Describing motivation for health and treatment decisions and communication choices of calf-care workers on western United States dairies. Academic Article uri icon


  • On large dairy farms, animal health assessments and treatments are made by farm employees. Little is known about how employees make decisions about illness detection or treatment, information critical to improving antimicrobial stewardship. The objectives of this study were to describe calf-care employee motivations for decisions associated with preweaned calf health and treatments, describe on-farm worker communication networks, and determine information sources used by these employees to support their decisions. Personal interviews were conducted with 103 calf-care employees on 28 farms in the western United States. The interview consisted of 10 motivation source type (MST) questions and questions about training, communication and educational opportunities. A latent class analysis created a summary for MST and resulted in 4 classes. Forty-three percent of calf-care employees fell into a class where responses were a combination of internal and intrinsic (personal beliefs or values and task fulfillment, respectively) and 23% were a combination of internal and goal internal (aligned with organizational goals). This latter class aligned health decisions with internal motivation and treatment decisions with goal internal. A network analysis summarized dominant communication relationships and established that feeders and treaters perceived more communication with supervisors than was reciprocated by supervisors, and that there was less communication between workers and management for tasks relative to daily work. Employee training was primarily done by herdsman, calf manager, or coworkers, and information for skill improvement and problem solving was sought from these individuals. Although veterinarians were not often involved in employee training, when they were involved, employees were likely to use them as an information source for skill improvement and problem solving. Few participants had ever used social media, but almost all had a device that could access the internet; more than 60% indicated interest in a social media platform for work-related information. Work motivation for many calf caretakers appeared to be sourced from personal beliefs, values, and job fulfillment, particularly when deciding to treat a sick calf. Investigation and incorporation of beliefs and values in training programs could help with alignment of protocols with actual treatment and further efforts to implement judicious use of antimicrobials.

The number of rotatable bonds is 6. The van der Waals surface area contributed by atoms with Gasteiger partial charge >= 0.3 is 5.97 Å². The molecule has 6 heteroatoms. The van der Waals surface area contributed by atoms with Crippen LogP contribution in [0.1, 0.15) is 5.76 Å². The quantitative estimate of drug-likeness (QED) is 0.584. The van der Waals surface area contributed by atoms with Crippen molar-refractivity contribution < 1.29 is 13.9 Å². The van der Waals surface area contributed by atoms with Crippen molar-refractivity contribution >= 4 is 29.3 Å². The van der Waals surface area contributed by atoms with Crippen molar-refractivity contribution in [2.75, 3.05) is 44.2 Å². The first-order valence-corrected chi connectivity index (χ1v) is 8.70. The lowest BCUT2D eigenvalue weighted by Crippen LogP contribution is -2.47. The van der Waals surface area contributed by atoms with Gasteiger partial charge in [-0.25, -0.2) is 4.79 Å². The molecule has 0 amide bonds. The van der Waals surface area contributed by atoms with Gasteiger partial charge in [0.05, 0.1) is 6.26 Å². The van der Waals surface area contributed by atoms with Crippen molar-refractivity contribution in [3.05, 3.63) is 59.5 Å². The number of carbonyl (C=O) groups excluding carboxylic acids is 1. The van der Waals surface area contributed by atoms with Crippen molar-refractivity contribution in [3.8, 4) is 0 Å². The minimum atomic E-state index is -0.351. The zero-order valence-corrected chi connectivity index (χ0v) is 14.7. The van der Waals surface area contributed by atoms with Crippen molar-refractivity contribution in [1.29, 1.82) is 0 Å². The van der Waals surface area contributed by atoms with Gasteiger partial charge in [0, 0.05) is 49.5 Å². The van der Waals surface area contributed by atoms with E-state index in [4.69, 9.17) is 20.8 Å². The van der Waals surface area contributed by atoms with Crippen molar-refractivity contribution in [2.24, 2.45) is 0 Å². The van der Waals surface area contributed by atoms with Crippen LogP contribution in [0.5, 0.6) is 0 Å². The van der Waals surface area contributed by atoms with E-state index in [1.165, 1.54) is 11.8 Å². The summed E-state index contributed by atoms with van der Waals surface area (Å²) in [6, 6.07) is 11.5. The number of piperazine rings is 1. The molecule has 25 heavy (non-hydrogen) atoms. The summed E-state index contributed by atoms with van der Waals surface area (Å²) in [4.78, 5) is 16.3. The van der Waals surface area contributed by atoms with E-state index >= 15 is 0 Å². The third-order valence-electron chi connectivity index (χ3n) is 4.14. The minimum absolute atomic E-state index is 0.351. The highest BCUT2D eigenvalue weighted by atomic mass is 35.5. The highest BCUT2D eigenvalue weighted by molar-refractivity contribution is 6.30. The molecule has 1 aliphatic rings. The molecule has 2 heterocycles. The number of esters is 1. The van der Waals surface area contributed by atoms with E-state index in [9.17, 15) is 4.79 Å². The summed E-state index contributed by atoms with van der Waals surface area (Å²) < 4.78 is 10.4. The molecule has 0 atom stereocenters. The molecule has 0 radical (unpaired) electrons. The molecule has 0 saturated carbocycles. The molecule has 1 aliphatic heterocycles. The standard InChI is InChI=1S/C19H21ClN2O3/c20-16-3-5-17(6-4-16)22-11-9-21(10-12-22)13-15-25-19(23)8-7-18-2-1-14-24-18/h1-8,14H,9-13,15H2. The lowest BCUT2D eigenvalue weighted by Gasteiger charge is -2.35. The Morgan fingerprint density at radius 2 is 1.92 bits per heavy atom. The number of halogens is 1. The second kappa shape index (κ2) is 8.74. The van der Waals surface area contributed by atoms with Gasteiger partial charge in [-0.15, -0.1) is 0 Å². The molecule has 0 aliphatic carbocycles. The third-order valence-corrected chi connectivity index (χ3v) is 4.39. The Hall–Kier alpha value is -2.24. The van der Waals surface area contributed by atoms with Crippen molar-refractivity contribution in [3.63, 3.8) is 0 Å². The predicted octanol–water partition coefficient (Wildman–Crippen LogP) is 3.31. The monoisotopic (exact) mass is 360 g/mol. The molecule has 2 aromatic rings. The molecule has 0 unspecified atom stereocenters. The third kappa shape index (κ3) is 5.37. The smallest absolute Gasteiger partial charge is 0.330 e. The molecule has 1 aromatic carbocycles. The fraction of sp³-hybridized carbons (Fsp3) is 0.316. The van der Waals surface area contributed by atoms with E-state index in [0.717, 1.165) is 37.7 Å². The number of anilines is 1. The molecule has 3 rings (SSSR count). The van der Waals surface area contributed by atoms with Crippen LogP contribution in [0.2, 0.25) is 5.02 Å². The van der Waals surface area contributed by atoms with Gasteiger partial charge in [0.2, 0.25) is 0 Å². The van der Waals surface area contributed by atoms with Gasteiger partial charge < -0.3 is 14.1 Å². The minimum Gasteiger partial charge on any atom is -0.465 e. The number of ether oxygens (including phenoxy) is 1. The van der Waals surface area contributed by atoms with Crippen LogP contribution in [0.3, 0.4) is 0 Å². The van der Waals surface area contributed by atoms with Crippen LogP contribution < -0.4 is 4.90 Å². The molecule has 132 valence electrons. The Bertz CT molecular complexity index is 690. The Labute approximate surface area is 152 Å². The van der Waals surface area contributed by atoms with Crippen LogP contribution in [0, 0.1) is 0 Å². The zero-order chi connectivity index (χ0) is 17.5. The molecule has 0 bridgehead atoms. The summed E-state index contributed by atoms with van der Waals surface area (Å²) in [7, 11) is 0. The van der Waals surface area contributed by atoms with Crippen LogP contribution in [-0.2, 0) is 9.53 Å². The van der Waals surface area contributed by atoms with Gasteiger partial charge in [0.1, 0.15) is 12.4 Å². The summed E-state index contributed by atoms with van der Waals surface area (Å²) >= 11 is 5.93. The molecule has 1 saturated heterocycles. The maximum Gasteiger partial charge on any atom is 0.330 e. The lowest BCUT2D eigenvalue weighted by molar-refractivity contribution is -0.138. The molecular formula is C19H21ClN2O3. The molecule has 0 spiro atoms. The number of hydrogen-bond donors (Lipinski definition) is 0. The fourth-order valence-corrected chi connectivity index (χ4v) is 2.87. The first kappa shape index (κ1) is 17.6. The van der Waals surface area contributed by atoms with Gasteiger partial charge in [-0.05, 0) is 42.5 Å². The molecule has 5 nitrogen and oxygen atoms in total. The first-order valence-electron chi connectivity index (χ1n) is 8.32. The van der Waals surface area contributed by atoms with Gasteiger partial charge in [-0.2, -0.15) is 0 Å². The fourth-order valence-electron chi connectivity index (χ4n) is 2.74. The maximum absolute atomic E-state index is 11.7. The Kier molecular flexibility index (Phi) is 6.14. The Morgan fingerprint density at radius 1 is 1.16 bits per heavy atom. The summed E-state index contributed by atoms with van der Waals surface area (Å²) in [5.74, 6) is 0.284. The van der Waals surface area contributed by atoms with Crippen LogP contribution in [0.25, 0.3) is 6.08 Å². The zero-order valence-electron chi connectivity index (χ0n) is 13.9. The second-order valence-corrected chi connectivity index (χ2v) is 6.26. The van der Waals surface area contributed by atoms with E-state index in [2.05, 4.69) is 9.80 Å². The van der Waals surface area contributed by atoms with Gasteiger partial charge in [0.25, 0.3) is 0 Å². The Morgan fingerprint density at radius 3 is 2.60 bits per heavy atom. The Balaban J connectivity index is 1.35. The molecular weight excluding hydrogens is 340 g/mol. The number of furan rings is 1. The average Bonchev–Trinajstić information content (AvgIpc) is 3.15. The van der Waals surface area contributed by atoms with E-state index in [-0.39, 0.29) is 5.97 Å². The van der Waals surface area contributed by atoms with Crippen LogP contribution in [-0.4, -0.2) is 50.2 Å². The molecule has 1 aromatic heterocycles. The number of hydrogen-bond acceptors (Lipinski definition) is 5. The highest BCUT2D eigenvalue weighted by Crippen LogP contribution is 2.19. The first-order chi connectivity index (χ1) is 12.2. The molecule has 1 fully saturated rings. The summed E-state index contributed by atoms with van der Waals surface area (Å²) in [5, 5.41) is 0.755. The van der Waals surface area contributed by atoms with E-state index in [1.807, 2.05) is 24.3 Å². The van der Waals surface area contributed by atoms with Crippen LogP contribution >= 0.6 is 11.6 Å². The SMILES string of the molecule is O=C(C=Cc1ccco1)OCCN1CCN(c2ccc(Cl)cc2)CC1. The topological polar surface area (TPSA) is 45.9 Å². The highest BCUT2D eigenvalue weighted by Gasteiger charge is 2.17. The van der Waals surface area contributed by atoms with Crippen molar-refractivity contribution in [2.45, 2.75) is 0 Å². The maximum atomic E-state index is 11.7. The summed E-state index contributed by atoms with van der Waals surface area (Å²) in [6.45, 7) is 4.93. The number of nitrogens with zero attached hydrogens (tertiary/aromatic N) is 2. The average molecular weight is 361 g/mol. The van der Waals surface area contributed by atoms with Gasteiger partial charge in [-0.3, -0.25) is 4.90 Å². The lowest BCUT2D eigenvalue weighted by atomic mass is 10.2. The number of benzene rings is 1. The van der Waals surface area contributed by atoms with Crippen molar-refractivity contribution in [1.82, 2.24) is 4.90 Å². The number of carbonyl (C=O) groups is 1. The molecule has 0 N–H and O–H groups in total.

published proceedings

  • J Dairy Sci

altmetric score

  • 1

author list (cited authors)

  • Moore, D. A., Blackburn, C. C., Afema, J. A., Kinder, D. R., & Sischo, W. M.

citation count

  • 0

complete list of authors

  • Moore, DA||Blackburn, CC||Afema, JA||Kinder, DR||Sischo, WM

publication date

  • March 2021